Italy is currently the top wine producing country in the world. For wine lovers or guests just starting to enjoy, Italian wine is always a topic of interest. Let’s discover interesting things about Italian wine with True Wine so that you have more necessary information, confidently experience Italian wine in the right way.
Italy produces more wine than any other country
Wine production may have dropped significantly last year, but Italy still holds the top spot in terms of wine production. According to statistics, Italy produces about 4 billion – 5 billion liters a year and accounts for about a third of the world’s wine production, followed by French and Spanish wines. Not only that, Italians are also ranked 5th in terms of wine consumption with 42 liters per person.
Italian wine has a long history
Italian wine has been produced for more than 4,000 years, and the country is also considered the perfect place to grow grapes, largely because its climate is ideal for vines to grow. In fact, when the Greeks first set foot in Southern Italy, wine became part of the daily Italian lifestyle. So much so that the country is called ‘Oenotria’ (the land of wine).
Strict grading system
Italians take pride in their viticulture and wine production. As a result, two-thirds of the country’s wine is either DOP (39%) or IGP (30%). Both labels guarantee the wine bottle authenticity and quality, however there are some minor differences:
IGP – this certificate guarantees that wines are produced in a specific region in Italy and according to certain rules regarding grape use, winemaking, labeling guidelines.
DOP – this certificate is divided into two different levels for specific distinction: Vini DOC and Vini DOCG.
There are many varieties of grapes grown for Italian wine production
Italy has a wide variety of grapes with rich flavors and styles, and the country is growing and using more than 400 varieties of grapes to produce today’s wines.
The top three Italian grapes in terms of production level by region, are:
Italian wine and pasta are a perfect combination
What’s more Italian than a glass of wine and a hearty plate of pasta? Luckily, for those of you who have trouble pairing food and wine, the Italian rule of thumb is especially simple: red against red, white against white. For example:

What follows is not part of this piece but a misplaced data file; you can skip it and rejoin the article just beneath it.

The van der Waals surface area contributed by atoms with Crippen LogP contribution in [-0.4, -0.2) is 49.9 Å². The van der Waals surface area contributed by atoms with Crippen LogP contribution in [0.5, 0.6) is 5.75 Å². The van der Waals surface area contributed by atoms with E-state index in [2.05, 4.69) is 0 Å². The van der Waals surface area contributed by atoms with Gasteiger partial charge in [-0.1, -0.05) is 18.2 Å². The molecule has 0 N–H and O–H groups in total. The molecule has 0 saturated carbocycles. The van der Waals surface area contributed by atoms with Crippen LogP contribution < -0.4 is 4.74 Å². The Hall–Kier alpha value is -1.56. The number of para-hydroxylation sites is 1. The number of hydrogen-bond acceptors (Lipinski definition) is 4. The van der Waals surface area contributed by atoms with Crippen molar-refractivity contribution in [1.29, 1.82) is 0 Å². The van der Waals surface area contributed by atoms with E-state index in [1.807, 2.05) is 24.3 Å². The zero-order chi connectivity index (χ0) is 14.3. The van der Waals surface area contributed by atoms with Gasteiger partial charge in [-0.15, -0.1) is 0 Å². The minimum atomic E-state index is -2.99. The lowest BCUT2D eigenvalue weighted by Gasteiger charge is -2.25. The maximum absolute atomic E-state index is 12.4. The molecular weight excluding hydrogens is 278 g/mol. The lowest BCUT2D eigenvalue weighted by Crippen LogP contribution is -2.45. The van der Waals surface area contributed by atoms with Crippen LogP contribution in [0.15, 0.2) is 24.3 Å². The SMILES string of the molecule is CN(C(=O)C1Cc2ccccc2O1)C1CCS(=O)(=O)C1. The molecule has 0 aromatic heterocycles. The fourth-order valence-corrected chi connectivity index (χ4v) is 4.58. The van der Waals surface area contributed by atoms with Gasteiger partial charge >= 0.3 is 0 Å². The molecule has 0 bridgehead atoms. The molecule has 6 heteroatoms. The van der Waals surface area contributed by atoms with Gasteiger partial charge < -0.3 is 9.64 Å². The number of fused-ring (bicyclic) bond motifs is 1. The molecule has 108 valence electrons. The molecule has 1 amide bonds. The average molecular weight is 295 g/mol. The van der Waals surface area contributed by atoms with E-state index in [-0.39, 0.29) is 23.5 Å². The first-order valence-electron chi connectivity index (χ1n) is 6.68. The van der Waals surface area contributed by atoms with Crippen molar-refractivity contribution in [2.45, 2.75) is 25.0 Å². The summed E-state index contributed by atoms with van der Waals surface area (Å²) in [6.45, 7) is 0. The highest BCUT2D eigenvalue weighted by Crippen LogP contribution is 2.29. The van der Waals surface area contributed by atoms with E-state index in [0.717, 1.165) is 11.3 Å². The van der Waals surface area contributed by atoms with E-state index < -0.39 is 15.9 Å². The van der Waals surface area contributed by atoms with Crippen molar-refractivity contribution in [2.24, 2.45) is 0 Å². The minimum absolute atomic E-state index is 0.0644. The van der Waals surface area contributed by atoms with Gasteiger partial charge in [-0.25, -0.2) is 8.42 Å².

Tomato pasta goes well with red wine
Cheese pasta goes perfectly with white wine or light red wine
Seafood noodles can be enjoyed with both light and medium white wine
Plant-based (or herb-based) noodle dishes go well with light white wines
Birthplace of Prosecco
If you attend any celebrations, parties or social gatherings, it is likely that you will be served a glass of Prosecco. This sparkling wine is the new, more affordable and popular competitor to Italian champagne and has taken the UK by storm. Prosecco wines are very popular in the world. This sparkling wine is often featured on the menus of high-class restaurants and hotels or becomes an aperitif at parties.
Italian wine is a global phenomenon
In 2016, more than 225 million cases of wine were exported around the world. The top three buying countries for Italian wine are: USA, Germany, UK. Not only that, anyone who is a wine lover cannot ignore quality wines. In particular, Italian wine is always present in the collection of wine connoisseurs.
Experience the taste of Italian wine
Italians create wine with passion, quality and the country’s historical roots. Italians are also very welcoming to guests who want to come and taste the wine. Italian winemakers are some of the greatest wine artisans in the world and although today much of the wine is mass produced. If you have the opportunity to visit Italy once, go to the vast estates, see the vast vineyards and taste the famous wines.
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